Malory Towers on TV series two – Episodes five and six

I has been a while since I reviewed the first four episodes of series two, Christmas got in the way and then I just never got back to it. That’s not a great sign, really, if you watch 4 episodes of something then aren’t that bothered about watching the rest, but I definitely haven’t found this series as good as the last.

A reminder of episodes one and two, and three and four.

Episode five: The Caricatures

It is Alicia’s birthday in this episode, but unlike last year a hamper from her family has not arrived. Alicia is pretty upset – as you would be (it turns out OK in the end, though, as the delivery has just been delayed).

Mary-Lou, the recently discovered artist, gives her a picture of Matron and Mam’zelle, though a big deal made about how it mustn’t be shown to anyone else.

And so it becomes very clear now that Mary-Lou is taking on Belinda’s plots. In the book Belinda draws the two Mam’zelles trying to murder each other, as they are driving the girls mad fighting over who will act in the French play. The two Mam’zelles have a long history of not getting along but I can’t recall if Mam’zelle and Matron have the same sort of attitude, or if Mam’zelle had to face a spider in the last series/episodes. If anyone’s spotted anything like that as a background to the drawing, let me know!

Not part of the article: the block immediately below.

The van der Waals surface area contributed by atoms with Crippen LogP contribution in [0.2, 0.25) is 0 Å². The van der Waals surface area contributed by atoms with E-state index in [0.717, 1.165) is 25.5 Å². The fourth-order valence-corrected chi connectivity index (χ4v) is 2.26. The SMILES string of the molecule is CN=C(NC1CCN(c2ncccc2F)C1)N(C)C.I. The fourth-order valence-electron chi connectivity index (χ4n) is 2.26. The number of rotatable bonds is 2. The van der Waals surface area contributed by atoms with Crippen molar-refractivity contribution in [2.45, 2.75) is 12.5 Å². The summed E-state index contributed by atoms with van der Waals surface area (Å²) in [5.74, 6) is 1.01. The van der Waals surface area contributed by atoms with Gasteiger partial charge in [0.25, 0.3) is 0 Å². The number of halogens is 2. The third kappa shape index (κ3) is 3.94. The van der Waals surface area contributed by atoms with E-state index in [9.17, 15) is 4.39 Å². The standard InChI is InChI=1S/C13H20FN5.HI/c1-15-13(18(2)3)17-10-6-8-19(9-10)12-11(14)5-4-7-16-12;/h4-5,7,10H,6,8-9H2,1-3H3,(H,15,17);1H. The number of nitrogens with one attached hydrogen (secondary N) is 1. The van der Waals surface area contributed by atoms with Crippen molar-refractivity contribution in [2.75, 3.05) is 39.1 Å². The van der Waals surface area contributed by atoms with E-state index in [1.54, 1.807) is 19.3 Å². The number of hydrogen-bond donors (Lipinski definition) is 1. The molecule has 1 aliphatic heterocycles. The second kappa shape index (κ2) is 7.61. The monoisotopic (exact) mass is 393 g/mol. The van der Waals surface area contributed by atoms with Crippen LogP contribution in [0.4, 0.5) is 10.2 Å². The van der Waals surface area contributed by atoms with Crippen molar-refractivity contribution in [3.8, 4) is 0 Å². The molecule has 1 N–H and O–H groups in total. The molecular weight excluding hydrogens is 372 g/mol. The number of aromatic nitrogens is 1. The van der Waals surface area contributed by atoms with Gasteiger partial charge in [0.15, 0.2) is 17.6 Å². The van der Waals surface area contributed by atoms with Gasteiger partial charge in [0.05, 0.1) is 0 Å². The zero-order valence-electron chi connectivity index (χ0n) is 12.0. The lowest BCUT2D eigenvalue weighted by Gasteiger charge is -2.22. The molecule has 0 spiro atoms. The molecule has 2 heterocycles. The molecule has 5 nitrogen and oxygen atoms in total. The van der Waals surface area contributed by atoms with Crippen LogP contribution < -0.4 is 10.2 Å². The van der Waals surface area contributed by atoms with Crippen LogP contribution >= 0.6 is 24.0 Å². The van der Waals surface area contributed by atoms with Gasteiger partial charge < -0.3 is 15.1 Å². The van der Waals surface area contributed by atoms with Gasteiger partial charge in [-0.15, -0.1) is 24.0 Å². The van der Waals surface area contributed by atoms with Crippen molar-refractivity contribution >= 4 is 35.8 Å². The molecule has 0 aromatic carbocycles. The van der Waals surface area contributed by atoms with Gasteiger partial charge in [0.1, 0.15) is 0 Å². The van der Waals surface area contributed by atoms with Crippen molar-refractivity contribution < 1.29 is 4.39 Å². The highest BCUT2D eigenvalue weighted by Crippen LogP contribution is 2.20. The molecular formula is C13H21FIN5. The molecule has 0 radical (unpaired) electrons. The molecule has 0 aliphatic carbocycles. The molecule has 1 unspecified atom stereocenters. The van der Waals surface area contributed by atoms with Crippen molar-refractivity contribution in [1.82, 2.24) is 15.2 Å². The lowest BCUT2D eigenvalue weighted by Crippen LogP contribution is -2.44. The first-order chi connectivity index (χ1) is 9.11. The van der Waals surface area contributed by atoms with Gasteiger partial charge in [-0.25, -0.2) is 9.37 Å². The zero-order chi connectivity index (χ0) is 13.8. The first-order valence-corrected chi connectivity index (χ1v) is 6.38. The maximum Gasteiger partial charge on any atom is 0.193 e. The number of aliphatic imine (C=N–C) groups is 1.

Back to Belinda for a moment, I’m rather gutted that she won’t be in the show. Katherine and Emily have moved on (with no acknowledgement) so there should have been room in the dorm for two new girls. I love Belinda, and her friendship with Irene, so it’s a real shame that she isn’t going to be brought to life.

Anyway,  for a joke Alicia sticks it to the chalkboard, thinking that Mr Parker will enjoy it (in the book the girls put the sketchbook on the desk thinking Mam’zelle Dupont will find it funny). In both it is Mam’zelle Rougier who shows up unexpectedly, leaving the girls desperately trying to remove the picture before she sees it.

In the book Darrell goes up and says the book has been put there by mistake, and nearly gets away with it, but Mam’zelle Rougier being pedantic wants to check it before it was taken.